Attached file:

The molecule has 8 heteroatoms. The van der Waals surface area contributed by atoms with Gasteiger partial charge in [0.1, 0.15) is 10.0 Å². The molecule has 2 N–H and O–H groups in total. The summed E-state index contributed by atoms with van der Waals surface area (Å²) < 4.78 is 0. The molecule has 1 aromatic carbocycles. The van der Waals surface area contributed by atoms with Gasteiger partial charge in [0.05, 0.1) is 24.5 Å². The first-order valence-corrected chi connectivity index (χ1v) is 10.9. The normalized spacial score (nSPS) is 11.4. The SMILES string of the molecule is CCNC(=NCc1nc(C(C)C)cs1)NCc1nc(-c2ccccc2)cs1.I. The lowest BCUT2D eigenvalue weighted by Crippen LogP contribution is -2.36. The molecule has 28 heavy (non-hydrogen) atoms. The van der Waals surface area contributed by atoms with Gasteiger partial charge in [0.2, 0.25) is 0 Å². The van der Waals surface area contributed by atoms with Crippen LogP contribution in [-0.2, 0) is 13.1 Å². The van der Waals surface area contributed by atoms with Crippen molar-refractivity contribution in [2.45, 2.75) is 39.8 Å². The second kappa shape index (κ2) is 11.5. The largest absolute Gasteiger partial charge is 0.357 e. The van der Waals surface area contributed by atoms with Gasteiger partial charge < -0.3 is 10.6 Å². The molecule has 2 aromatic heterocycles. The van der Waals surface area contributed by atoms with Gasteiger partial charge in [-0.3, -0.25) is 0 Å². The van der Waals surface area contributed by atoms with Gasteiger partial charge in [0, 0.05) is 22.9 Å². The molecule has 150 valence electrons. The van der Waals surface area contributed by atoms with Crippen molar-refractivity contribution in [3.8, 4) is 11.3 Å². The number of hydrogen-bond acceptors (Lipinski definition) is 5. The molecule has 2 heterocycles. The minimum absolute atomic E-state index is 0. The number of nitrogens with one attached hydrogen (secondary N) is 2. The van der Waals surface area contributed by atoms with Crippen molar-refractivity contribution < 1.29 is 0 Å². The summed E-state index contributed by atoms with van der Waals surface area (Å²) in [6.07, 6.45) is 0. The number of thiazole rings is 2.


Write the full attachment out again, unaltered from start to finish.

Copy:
The molecule has 8 heteroatoms. The van der Waals surface area contributed by atoms with Gasteiger partial charge in [0.1, 0.15) is 10.0 Å². The molecule has 2 N–H and O–H groups in total. The summed E-state index contributed by atoms with van der Waals surface area (Å²) < 4.78 is 0. The molecule has 1 aromatic carbocycles. The van der Waals surface area contributed by atoms with Gasteiger partial charge in [0.05, 0.1) is 24.5 Å². The first-order valence-corrected chi connectivity index (χ1v) is 10.9. The normalized spacial score (nSPS) is 11.4. The SMILES string of the molecule is CCNC(=NCc1nc(C(C)C)cs1)NCc1nc(-c2ccccc2)cs1.I. The lowest BCUT2D eigenvalue weighted by Crippen LogP contribution is -2.36. The molecule has 28 heavy (non-hydrogen) atoms. The van der Waals surface area contributed by atoms with Gasteiger partial charge in [0.2, 0.25) is 0 Å². The van der Waals surface area contributed by atoms with Crippen LogP contribution in [-0.2, 0) is 13.1 Å². The van der Waals surface area contributed by atoms with Crippen molar-refractivity contribution in [2.45, 2.75) is 39.8 Å². The second kappa shape index (κ2) is 11.5. The largest absolute Gasteiger partial charge is 0.357 e. The van der Waals surface area contributed by atoms with Gasteiger partial charge < -0.3 is 10.6 Å². The molecule has 2 aromatic heterocycles. The van der Waals surface area contributed by atoms with Gasteiger partial charge in [-0.3, -0.25) is 0 Å². The van der Waals surface area contributed by atoms with Gasteiger partial charge in [0, 0.05) is 22.9 Å². The molecule has 150 valence electrons. The van der Waals surface area contributed by atoms with Crippen molar-refractivity contribution in [3.8, 4) is 11.3 Å². The number of hydrogen-bond acceptors (Lipinski definition) is 5. The molecule has 2 heterocycles. The minimum absolute atomic E-state index is 0. The number of nitrogens with one attached hydrogen (secondary N) is 2. The van der Waals surface area contributed by atoms with Crippen molar-refractivity contribution < 1.29 is 0 Å². The summed E-state index contributed by atoms with van der Waals surface area (Å²) in [6.07, 6.45) is 0. The number of thiazole rings is 2.